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Choose Your Business Structure: Corporation

From the Small Business Administration

A limited liability company is a hybrid type of legal structure that provides the limited liability features of a corporation and the tax efficiencies and operational flexibility of a partnership.

The “owners” of an LLC are referred to as “members.” Depending on the state, the members can consist of a single individual (one owner), two or more individuals, corporations or other LLCs.

Unlike shareholders in a corporation, LLCs are not taxed as a separate business entity. Instead, all profits and losses are “passed through” the business to each member of the LLC. LLC members report profits and losses on their personal federal tax returns, just like the owners of a partnership would.

FORMING AN LLC

While each state has slight variations to forming an LLC, they all adhere to some general principles:

Choose a Business Name. There are 3 rules that your LLC name needs to follow: (1) it must be different from an existing LLC in your state, (2) it must indicate that it’s an LLC (such as “LLC” or Limited Company”) and (3) it must not include words restricted by your state (such as “bank” and “insurance”). Your business name is automatically registered with your state when you register your business, so you do not have to go through a separate process.

File the Articles of Organization. The “articles of organization” is a simple document that legitimizes your LLC and includes information like your business name, address, and the names of its members. For most states, you file with the Secretary of State. However, other states may require that you file with a different office such as the State Corporation Commission, Department of Commerce and Consumer Affairs, Department of Consumer and Regulatory Affairs, or the Division of Corporations & Commercial Code. Note: there may be an associated filing fee.

Create an Operating Agreement. Most states do not require operating agreements. However, an operating agreement is highly recommended for multi-member LLCs because it structures your LLC’s finances and organization, and provides rules and regulations for smooth operation. The operating agreement usually includes percentage of interests, allocation of profits and losses, member’s rights and responsibilities and other provisions.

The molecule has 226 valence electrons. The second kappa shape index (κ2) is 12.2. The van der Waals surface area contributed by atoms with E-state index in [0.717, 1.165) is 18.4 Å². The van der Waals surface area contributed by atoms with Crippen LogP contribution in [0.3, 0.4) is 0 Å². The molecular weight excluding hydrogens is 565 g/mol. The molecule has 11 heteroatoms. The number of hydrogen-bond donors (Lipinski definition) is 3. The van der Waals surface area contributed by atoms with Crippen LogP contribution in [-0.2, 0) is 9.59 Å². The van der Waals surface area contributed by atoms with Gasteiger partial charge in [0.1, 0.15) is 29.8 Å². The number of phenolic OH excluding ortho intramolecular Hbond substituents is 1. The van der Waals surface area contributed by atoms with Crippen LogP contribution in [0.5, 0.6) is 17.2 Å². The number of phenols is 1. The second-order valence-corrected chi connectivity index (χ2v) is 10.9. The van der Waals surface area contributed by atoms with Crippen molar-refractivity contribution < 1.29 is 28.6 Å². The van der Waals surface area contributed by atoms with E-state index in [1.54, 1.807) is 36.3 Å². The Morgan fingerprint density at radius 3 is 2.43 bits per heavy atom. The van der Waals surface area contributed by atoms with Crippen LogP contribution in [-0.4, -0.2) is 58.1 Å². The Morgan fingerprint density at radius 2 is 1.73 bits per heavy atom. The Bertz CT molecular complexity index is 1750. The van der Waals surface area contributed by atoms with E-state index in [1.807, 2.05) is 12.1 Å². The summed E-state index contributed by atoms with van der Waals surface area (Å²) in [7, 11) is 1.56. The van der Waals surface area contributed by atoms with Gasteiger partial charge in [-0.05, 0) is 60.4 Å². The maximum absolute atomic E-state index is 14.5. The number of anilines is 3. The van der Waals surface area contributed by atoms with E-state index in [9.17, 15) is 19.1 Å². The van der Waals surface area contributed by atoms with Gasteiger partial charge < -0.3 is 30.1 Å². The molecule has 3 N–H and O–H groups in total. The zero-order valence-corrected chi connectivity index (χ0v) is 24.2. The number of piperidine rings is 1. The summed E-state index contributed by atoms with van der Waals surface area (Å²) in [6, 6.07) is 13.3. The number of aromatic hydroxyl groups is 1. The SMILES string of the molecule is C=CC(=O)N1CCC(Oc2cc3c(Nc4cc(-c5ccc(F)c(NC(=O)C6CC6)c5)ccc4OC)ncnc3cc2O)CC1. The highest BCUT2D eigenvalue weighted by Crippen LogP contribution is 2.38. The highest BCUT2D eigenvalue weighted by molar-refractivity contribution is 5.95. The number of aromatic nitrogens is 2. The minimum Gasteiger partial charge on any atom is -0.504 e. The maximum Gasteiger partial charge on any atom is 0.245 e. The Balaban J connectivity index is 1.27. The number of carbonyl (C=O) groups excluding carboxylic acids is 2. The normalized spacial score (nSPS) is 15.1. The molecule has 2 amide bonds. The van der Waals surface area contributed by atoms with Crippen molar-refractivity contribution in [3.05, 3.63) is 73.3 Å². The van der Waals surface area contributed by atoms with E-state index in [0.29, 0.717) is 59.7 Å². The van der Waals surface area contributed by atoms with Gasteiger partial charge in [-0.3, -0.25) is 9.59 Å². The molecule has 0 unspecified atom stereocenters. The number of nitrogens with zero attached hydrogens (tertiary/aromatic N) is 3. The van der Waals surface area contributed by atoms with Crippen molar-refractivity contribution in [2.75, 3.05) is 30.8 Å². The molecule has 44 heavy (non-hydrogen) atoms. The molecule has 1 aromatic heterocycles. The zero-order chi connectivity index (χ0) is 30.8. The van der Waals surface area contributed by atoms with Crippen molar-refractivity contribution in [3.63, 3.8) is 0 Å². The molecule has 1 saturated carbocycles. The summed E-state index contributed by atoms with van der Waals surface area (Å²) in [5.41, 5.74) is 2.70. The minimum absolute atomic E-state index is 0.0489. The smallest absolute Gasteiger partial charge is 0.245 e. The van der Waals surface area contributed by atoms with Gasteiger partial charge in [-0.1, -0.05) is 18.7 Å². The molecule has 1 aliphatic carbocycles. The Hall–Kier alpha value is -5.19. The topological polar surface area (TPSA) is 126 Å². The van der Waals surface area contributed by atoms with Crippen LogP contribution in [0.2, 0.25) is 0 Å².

Obtain Licenses and Permits. Once your business is registered, you must obtain business licenses and permits. Regulations vary by industry, state and locality. Use the SBA’s Licensing & Permits tool to find a listing of federal, state and local permits, licenses and registrations you’ll need to run a business.

Hiring Employees. If you are hiring employees, read more about federal and state regulations for employers.

Announce Your Business. Some states, including Arizona and New York, require the extra step of publishing a statement in your local newspaper about your LLC formation. Check with your state’s business filing office for requirements in your area.

LLC TAXES

In the eyes of the federal government, an LLC is not a separate tax entity, so the business itself is not taxed. Instead, all federal income taxes are passed on to the LLC’s members and are paid through their personal income tax. While the federal government does not tax income on an LLC, some states do, so check with your state’s income tax agency.

Since the federal government does not recognize LLC as a business entity for taxation purposes, all LLCs must file as a corporation, partnership, or sole proprietorship tax return. Certain LLCs are automatically classified and taxed as a corporation by federal tax law. For guidelines about how to classify an LLC, visit IRS.gov.

LLCs that are not automatically classified as a corporation can choose their business entity classification. To elect a classification, an LLC must file Form 8832. This form is also used if an LLC wishes to change its classification status.

You should file the following tax forms depending on your classification:

COMBINING THE BENEFITS OF AN LLC WITH AN S-CORP

There is always the possibility of requesting S-Corp status for your LLC. An attorney can advise you on the pros and cons. You’ll have to make a special election with the IRS to have the LLC taxed as an S-Corp using Form 2553. You must file prior to the first two months and fifteen days of the beginning of the tax year in which the election is to take effect. For more information about S-Corp status, visit IRS.gov.

The LLC remains a limited liability company from a legal standpoint, but for tax purposes it can be treated as an S-Corp. Be sure to contact the state’s income tax agency where you plan to file your election form. Ask about the tax requirements and if they recognize elections of other entities (such as the S-Corp).

ADVANTAGES OF AN LLC
DISADVANTAGES OF AN LLC